As fun as this title is for “Step Seven,” it makes me want to be at that level while listening to this blazin’ joint. “Drunk as Fuck” epitomizes the height of the night and complete disregard to any and all inhibitions. The marriage of hip-hop and house is a match made in heaven. Honest drunks, pay attention because Tittsworth is playing your song! Don’t forget the Federation, a west coast hyphy group that does it big. In addition to the hot beat, be thoroughly entertained by the over-sexed lyrics that girls will still dance to. For instance, this beauty: “cut up the pussy like the movie, ‘Hostel.’” On paper, it screams a comedy, and the Federation just gave our beloved DJ enough innuendo to last a lifetime. It’s a memorable track on so many levels on top of being a bass-bumpin’ three minute stand-out that will tear the roof off the club.

As if this album did not introduce the world of “B-more” up into this point, “step eight,” called “B-Rockin” breaks it down for you. Snapping fingers and a screaming crowd begs for more as Kenny B shout outs to all the Deejays. Tittsworth pays tribute to this energetic genre that is farther reaching than the streets of Baltimore. The man on the turn tables makes a bold statement that transcends American soil as Europeans bow down to deejays like music royalty.

On the main-stream tip comes this R&B/pop staple called, “Here He Comes,” featuring powerhouse artists Nina Sky and Pitbull. “Step Nine” is a hip-shaking ditty with a chorus phrasing that sounds like the female version of “Maneater,” stating, “Ohh here he comes.” The radio-friendly nature of this song could possibly put Tittsworth on the map or at least on the Billboard charts.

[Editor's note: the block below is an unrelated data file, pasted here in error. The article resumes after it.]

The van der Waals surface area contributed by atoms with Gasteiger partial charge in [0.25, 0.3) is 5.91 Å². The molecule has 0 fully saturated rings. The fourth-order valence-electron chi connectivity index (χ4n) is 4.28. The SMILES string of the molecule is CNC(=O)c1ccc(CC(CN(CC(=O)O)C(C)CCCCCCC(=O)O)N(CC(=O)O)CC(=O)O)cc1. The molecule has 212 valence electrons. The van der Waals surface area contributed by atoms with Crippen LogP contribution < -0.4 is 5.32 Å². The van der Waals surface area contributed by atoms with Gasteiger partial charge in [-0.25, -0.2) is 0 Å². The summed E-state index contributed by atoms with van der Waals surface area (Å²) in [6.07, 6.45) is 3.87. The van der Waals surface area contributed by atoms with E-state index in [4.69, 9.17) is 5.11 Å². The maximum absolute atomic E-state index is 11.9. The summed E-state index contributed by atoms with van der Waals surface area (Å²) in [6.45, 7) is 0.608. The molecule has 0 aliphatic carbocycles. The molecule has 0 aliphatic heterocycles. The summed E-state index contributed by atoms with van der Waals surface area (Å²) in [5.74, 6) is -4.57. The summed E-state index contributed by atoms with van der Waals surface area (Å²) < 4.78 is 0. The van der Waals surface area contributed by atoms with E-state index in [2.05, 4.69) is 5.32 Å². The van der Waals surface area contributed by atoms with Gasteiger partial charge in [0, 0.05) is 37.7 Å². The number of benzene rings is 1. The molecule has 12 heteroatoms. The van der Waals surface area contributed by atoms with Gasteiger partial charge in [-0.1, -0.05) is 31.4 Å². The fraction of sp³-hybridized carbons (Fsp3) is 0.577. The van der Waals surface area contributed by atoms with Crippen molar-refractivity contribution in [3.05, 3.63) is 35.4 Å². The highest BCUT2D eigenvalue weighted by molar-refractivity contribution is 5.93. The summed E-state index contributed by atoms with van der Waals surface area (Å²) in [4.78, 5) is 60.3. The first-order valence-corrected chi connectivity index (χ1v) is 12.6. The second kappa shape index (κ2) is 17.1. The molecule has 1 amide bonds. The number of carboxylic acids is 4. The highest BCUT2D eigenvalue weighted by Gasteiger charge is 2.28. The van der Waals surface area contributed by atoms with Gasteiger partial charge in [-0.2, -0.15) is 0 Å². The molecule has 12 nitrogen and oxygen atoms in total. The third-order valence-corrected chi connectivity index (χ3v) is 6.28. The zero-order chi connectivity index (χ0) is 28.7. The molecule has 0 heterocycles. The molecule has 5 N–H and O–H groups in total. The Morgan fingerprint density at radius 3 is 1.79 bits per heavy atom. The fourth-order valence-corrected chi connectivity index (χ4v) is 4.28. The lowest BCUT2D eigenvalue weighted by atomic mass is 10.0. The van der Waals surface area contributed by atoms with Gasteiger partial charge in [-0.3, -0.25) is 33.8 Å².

As if the title didn’t describe the intent of this album already, “Tear the Club Up 2008,” or “Step Ten,” explains it all in a nutshell. This 2008 spin to the club classic by DJ Class mixes together hand claps, horns and chants. It puts together new millennium flair to an anthem standard; another delightful surprise in the Tittsworth bag of tricks.

Almost to the home stretch, “Step Eleven,” called “4:21” has only one problem- it’s seven seconds short of it’s total running time. The futuristic dance vibe is undeniable and the record scratch-up towards the end is a pleasant addition to this thump-heavy song. It is up for interpretation, but maybe after 4:20 it’s the first full minute of being high and Tittsworth wants us up there with him.

We finally make it to the last step. The reward? “Tittsworth’s Theme,” pulls out all the stops so the DJ can truly end his project in style. It’s the most sophisticated track compared to the previous “bump and grind” ones. It conjures up images of runway shows with top designers. It still plays upon the futuristic vibe and high energy found on “4:21.” Tittsworth makes his curtain call with this track and the show is over. Could he “B-more” impressive?

-Gail Navarro